The Bodega Cordoníu Cellar Jaume. / SUR

Behind the scenes

ANDREW J. LINN

Despite the success of Prosecco on an international scale, Spain has never succeeded in promoting Cava effectively.

Is this yet another case of the Italians beating the Spanish because of their superior marketing techniques, or is cava just not so interesting? Raventós was the first cava in 1972, produced after the Catalan winemakers had travelled to Champagne to learn how it was made, although cava was not given protected status until 1986.

In many specialist quarters champagne is associated with sherry. Both consist of the greatest wine products the world has ever known, and in both the soil on which the vines grow is an overriding factor in the final quality.

In Jerez, each vineyard has been separately identified since the beginning of production many centuries ago.

So, what would happen if the two regions merged some practices to make a different class of wine?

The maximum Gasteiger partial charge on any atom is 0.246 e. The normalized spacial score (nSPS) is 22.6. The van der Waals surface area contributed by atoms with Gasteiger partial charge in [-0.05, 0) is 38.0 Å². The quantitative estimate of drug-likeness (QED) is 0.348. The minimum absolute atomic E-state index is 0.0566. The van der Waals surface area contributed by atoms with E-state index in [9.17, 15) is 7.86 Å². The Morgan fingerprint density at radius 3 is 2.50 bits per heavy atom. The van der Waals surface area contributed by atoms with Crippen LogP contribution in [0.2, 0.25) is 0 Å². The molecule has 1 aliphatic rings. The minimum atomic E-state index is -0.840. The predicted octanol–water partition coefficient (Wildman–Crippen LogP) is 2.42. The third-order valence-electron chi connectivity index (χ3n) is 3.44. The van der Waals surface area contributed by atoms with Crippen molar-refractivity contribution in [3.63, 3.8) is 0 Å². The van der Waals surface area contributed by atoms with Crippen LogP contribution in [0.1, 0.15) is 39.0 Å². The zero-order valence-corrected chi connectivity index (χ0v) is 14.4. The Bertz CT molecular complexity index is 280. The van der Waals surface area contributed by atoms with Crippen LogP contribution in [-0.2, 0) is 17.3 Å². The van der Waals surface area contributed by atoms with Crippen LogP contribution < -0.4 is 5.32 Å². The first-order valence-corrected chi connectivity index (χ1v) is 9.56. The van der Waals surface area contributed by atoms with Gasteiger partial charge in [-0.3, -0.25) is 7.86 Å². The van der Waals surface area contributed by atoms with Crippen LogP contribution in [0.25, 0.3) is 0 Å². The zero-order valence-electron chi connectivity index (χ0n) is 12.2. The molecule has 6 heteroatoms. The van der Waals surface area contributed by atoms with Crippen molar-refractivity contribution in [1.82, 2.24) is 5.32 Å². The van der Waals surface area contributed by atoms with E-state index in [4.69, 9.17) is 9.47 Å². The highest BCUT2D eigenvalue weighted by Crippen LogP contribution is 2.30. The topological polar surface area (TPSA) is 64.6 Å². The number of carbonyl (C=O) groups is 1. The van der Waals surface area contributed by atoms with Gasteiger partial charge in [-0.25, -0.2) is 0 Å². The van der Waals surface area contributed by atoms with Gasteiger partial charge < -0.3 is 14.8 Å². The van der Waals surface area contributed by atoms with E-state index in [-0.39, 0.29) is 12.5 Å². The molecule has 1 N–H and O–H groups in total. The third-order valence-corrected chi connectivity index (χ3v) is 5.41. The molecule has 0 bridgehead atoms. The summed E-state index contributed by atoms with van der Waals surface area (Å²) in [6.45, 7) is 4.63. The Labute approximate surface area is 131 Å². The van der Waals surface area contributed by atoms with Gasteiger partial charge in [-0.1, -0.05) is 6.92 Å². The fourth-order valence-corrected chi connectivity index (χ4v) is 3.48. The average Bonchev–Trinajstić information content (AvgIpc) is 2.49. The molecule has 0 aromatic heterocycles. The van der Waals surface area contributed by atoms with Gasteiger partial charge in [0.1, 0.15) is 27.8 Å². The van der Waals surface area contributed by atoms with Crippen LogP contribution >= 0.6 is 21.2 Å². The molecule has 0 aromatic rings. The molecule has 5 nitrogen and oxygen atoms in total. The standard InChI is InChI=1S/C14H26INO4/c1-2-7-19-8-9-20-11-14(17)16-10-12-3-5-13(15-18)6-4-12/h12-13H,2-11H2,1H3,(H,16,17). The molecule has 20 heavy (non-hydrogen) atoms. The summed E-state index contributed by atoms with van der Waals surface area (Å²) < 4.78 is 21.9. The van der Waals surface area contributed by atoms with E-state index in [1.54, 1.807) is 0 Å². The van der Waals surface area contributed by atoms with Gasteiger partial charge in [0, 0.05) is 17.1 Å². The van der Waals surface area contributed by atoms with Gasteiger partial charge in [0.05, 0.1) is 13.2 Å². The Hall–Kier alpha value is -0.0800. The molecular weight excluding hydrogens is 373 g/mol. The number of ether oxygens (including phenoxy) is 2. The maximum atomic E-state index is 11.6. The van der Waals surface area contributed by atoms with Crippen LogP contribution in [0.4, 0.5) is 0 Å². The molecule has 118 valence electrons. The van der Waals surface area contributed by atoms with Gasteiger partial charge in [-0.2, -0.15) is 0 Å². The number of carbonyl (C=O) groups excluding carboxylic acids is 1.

Bodegas Vinificate is experimenting with a sparkling red wine from the Tintilla grape ('Rota tent' as it was known in England), although their sparkling rosado sounds somewhat more attractive.

Primitivo Collantes, in Chiclana de la Frontera, is also trying out Georgian winemaking styles, allowing the must to ferment without removing the stalks and grape skins.

Although an excursion to Lebrija is always worth the detour, if only to eat the wild duck paella (arroz de pato), local winemakers are investigating new varieties, that is to say from palomino grape styles, while the final product does not go through a solera system as sherry does.

[Solera is a process for ageing liquids such as wine, beer, vinegar and brandy, by fractional blending of liquids of different ages, with the average age gradually increasing as the process continues over many years]